"There aren't jobs out there right now," countered Ted Brassfield, 30, a recent law school graduate. He praised Obama for inspiring his generation during 2008 but said that inspiration is dying away. He asked, "Is the American dream dead for me?"
"Absolutely not," Obama responded. "What we can't do, though is go back to the same old things that we were doing because we've been putting off these problems for decades."
As he leads his party into what many analysts expect to be a devastating midterm election for Democrats, the president faces overwhelming skepticism from Americans on his handling of the economy. A recent New York Times poll found 57 percent of respondents believed the president did not have a clear plan for fixing the nation's economy.
Obama sought on Monday to address concerns, telling his business critics that he was not anti-Wall Street and his middle-class questioners that "there are a whole host of things we've put in place to make your life better." He cited his administration's health care overhaul bill; a financial regulatory reform measure that imposes tougher requirements on credit card companies; and an education bill that makes student loans more widely available.
Obama acknowledged that his policy accomplishments may not be playing well politically and that the difficult economic conditions — including a nearly 10 percent unemployment rate — are hindering his ability to convince people that a revival is under way.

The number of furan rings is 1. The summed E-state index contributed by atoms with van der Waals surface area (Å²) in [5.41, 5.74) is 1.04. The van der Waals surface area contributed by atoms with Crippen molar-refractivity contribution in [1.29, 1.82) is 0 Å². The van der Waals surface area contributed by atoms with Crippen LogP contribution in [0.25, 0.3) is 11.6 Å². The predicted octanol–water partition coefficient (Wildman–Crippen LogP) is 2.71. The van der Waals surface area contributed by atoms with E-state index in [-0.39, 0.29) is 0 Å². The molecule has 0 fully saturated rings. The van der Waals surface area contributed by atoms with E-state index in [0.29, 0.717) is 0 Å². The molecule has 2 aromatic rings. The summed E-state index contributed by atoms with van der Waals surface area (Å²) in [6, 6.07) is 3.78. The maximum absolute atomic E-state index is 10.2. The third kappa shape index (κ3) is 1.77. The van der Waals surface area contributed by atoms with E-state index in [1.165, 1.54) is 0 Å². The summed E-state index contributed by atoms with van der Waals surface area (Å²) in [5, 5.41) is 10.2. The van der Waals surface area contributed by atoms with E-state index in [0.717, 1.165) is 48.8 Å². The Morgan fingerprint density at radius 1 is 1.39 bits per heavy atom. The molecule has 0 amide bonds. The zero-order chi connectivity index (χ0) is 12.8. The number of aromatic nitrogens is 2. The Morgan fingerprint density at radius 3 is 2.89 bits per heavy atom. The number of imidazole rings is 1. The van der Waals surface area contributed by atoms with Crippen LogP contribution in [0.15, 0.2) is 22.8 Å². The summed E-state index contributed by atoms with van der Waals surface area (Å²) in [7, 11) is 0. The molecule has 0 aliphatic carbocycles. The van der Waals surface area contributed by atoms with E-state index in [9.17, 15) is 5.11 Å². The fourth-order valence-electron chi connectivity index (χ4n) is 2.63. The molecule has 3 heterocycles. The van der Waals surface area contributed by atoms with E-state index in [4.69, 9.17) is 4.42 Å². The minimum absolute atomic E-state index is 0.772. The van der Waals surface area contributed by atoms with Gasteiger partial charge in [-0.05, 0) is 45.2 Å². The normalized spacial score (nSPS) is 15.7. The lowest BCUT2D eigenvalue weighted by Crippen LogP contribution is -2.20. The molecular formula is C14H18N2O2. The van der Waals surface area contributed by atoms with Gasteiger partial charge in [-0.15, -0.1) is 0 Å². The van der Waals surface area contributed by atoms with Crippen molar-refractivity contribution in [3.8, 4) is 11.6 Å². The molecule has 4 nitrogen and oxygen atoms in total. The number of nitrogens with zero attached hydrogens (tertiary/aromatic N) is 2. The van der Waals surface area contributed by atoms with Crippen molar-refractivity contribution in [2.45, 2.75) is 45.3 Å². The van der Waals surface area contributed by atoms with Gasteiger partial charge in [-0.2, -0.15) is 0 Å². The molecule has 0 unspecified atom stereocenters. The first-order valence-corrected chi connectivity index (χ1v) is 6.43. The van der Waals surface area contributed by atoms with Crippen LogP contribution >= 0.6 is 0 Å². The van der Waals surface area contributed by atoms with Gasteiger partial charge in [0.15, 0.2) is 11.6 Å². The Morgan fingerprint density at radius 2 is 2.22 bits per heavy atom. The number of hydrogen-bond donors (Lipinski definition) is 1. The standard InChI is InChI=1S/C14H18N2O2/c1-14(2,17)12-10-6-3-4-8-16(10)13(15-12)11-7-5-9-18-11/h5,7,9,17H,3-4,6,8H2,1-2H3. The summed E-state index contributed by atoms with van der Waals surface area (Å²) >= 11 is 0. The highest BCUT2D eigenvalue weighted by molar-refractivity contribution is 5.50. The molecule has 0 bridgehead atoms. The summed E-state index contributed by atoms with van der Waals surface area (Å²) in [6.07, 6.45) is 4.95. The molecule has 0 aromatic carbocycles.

Republicans want to cast the elections as a national referendum on the president and the sluggish recovery, while Democrats seek to localize races to focus on the choices voters have between individual candidates.
Anthony Scaramucci, a hedge fund manager and a Harvard Law School classmate of Obama, spoke on behalf of Wall Street at the town hall event, saying: "We have felt like a pinata. Maybe you don't feel like you're whacking us with a stick, but we certainly feel like we've been whacked with a stick."
To that, Obama retorted: "I think most folks on Main Street feel like they got beat up on."
On other topics, Obama talked of working to elevate the level of debate between the parties.
"It's not just a matter of implementing good policies, but also setting a better tone so that everybody feels like we can start cooperating again instead of going at loggerheads all the time," he said.
Obama is set to spend much of this week focused on foreign policy. He will travel to New York on Wednesday to attend the U.N. General Assembly and will speak to the body on Thursday.
Campaign style, Obama finished his town hall-like event on the economy and then headed to Pennsylvania to raise money and rally Democrats for Joe Sestak in a tough Senate race against Republican Pat Toomey. Obama raised $1 million for the Democratic National Committee.
Information from the New York Times and the Associated Press was used in this report.
An upswing? Well, sort of
The National Bureau of Economic Research confirmed Monday that the recession officially ended in June 2009, when several indicators showed that the economy was again growing, albeit very slowly. Full story in Business, 4B